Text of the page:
Central bank governors and finance ministers from the Group of Seven, or G7, are reportedly planning to discuss the regulation of cryptocurrencies.
According to a Tuesday report from Reuters, Bank of France Governor François Villeroy de Galhau said representatives from the United States, Canada, Japan, Germany, France, Italy and the United Kingdom will likely speak on issues related to a regulatory framework for cryptocurrencies at a meeting in Germany’s cities of Bonn and Königswinter starting on Wednesday. Villeroy reportedly said that the recent crypto market volatility — likely referring to some stablecoins depegging from the U.S. dollar and prices of major tokens dropping — had been a “wake-up call” for global regulators.
“Europe paved the way with MiCA,” said Villeroy at an emerging markets conference in Paris, referring to the European Parliament’s legislation aimed at forming a regulatory framework on crypto. “We will probably […] discuss these issues among many others at the G7 meeting in Germany this week.”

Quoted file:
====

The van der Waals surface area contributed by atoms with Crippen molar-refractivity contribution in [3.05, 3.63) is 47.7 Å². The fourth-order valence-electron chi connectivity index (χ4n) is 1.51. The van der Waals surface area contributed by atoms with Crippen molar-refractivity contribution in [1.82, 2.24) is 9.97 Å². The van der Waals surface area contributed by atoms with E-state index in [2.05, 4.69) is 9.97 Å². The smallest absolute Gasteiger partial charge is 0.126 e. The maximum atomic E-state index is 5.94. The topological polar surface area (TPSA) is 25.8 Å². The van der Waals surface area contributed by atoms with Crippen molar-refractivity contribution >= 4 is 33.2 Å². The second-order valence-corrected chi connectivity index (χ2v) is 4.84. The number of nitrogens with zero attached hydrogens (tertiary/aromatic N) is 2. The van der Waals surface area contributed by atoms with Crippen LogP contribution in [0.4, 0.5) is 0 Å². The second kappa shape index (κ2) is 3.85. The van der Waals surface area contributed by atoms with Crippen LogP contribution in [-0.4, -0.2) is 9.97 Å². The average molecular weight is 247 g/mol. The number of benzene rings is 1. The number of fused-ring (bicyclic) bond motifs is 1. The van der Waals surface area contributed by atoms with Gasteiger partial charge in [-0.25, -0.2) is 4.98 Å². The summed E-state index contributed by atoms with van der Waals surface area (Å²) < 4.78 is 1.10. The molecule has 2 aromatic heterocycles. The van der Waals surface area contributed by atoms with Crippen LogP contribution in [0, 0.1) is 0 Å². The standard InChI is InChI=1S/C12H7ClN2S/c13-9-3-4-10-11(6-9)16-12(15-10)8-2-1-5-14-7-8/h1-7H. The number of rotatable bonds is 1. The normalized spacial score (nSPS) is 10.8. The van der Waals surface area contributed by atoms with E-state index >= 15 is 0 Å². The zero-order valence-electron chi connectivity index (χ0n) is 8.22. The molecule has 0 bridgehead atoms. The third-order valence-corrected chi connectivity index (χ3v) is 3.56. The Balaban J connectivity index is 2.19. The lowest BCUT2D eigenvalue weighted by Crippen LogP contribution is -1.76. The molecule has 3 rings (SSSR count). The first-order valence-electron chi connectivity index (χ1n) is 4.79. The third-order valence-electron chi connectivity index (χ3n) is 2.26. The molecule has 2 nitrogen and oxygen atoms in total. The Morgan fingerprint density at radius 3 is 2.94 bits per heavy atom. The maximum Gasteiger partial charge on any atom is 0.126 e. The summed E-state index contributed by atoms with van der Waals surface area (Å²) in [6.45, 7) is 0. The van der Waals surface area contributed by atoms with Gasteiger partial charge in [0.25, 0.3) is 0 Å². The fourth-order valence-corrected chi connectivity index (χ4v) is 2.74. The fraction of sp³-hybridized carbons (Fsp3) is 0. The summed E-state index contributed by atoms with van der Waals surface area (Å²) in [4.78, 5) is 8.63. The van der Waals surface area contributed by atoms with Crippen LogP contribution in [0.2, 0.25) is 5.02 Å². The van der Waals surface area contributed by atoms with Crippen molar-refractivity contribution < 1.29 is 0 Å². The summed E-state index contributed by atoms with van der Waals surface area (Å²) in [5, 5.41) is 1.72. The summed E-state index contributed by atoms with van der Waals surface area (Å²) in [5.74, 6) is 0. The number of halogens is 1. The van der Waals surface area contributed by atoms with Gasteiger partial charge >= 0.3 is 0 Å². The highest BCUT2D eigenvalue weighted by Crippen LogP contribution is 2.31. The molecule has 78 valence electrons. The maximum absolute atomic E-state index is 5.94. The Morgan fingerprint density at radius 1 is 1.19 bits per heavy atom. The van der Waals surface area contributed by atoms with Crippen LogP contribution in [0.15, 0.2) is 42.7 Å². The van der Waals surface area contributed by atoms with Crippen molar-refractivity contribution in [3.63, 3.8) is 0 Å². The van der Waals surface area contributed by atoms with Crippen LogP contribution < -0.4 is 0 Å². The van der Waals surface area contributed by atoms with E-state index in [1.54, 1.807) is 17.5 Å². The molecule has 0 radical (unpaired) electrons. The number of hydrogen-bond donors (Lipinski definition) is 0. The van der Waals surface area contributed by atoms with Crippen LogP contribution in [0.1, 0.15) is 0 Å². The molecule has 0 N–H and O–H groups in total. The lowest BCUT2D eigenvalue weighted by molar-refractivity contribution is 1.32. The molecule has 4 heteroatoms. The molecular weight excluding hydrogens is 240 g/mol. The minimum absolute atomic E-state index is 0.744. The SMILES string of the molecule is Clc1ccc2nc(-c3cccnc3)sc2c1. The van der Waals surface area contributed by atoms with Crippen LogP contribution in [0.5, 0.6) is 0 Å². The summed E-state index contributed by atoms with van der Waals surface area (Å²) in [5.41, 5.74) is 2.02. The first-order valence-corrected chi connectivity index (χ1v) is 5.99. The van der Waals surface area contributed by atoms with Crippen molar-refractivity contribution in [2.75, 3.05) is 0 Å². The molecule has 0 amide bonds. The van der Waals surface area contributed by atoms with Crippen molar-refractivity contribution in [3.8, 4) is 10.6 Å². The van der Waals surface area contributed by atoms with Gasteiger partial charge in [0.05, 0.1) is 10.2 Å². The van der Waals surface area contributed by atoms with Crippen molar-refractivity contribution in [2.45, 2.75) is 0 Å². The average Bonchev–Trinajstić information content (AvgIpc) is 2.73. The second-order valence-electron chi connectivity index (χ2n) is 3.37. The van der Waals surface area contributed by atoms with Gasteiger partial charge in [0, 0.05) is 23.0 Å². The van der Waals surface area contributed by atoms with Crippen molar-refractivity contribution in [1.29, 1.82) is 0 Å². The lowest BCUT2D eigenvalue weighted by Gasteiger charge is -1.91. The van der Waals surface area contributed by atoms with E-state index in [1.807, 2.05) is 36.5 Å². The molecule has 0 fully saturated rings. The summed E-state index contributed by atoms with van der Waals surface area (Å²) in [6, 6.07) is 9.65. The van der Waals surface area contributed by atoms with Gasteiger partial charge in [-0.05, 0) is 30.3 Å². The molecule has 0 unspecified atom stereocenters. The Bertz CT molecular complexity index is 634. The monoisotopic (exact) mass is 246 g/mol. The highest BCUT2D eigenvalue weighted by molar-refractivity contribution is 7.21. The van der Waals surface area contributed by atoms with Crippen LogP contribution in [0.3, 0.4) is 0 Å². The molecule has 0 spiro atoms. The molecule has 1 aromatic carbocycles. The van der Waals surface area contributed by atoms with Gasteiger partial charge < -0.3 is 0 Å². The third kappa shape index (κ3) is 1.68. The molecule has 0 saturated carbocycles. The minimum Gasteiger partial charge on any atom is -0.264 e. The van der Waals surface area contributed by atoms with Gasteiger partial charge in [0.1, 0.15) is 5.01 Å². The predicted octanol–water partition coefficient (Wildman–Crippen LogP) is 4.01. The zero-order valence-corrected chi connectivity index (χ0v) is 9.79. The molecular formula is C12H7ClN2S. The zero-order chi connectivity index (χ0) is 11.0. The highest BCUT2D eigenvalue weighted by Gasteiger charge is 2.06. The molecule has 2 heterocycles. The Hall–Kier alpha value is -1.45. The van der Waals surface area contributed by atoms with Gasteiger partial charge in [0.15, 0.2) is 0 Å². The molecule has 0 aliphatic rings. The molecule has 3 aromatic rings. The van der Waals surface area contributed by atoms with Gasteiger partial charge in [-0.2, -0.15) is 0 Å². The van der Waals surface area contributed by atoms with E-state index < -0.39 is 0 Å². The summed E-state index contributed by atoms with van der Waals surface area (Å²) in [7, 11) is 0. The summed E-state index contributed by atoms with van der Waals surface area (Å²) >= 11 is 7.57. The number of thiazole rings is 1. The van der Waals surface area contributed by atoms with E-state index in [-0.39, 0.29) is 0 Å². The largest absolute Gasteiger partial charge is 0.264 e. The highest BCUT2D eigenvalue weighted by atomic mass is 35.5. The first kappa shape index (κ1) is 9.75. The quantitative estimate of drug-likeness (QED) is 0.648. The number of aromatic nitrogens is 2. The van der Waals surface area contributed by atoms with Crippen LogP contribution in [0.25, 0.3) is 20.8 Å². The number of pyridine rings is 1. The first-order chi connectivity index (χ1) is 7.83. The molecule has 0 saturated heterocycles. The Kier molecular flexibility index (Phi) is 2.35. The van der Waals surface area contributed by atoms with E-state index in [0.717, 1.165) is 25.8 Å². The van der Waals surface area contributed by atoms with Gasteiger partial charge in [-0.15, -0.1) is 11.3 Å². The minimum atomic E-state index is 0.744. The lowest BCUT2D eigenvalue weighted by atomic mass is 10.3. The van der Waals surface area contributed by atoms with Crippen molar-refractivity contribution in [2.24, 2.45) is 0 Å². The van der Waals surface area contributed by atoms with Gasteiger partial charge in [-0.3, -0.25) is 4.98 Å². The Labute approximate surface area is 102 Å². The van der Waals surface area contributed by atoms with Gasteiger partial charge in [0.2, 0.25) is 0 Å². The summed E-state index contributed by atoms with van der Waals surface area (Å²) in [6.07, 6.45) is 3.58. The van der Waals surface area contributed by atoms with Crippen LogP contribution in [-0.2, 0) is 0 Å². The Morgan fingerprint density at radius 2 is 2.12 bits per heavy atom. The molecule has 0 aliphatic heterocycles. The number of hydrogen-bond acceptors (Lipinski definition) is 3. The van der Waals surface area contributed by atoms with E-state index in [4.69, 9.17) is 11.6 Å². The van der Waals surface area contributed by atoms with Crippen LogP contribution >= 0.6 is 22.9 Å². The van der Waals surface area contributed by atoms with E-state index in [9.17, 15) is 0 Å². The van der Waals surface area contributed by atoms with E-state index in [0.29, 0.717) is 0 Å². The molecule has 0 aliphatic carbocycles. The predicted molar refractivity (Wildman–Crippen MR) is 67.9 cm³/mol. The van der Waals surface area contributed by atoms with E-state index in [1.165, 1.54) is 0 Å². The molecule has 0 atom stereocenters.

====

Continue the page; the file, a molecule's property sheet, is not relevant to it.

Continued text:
The Bank of France governor added in a speech to the Emerging Market Forum in Paris on Tuesday:
“Crypto assets could disrupt the international financial system if they are not regulated, overseen and interoperable in a consistent and appropriate manner across jurisdictions.”
According to the G7 website, finance ministers and central bank governors will meet in Germany from May 18–20 to discuss policies related to member nations’ recovery and financial stability due to the COVID-19 pandemic, “shaping the upcoming transformation processes in the context of digitalization and climate neutrality,” and business policy at the International Monetary Fund. The group issued guidelines around the possible rollout of central bank digital currencies in 2021 and reportedly warned that certain stablecoins could threaten the global financial system in 2019.
Related: Bank of Japan official calls for G7 nations to adopt common crypto regulations
Villeroy has previously urged EU officials to develop a regulatory framework given crypto’s growing role in regional markets, saying they only had “one or two years” to act. Prior to his election victory in France, Emmanuel Macron said he supported the European Parliament’s recent efforts to regulate crypto — including MiCA — adding that any rules should not hinder innovation.
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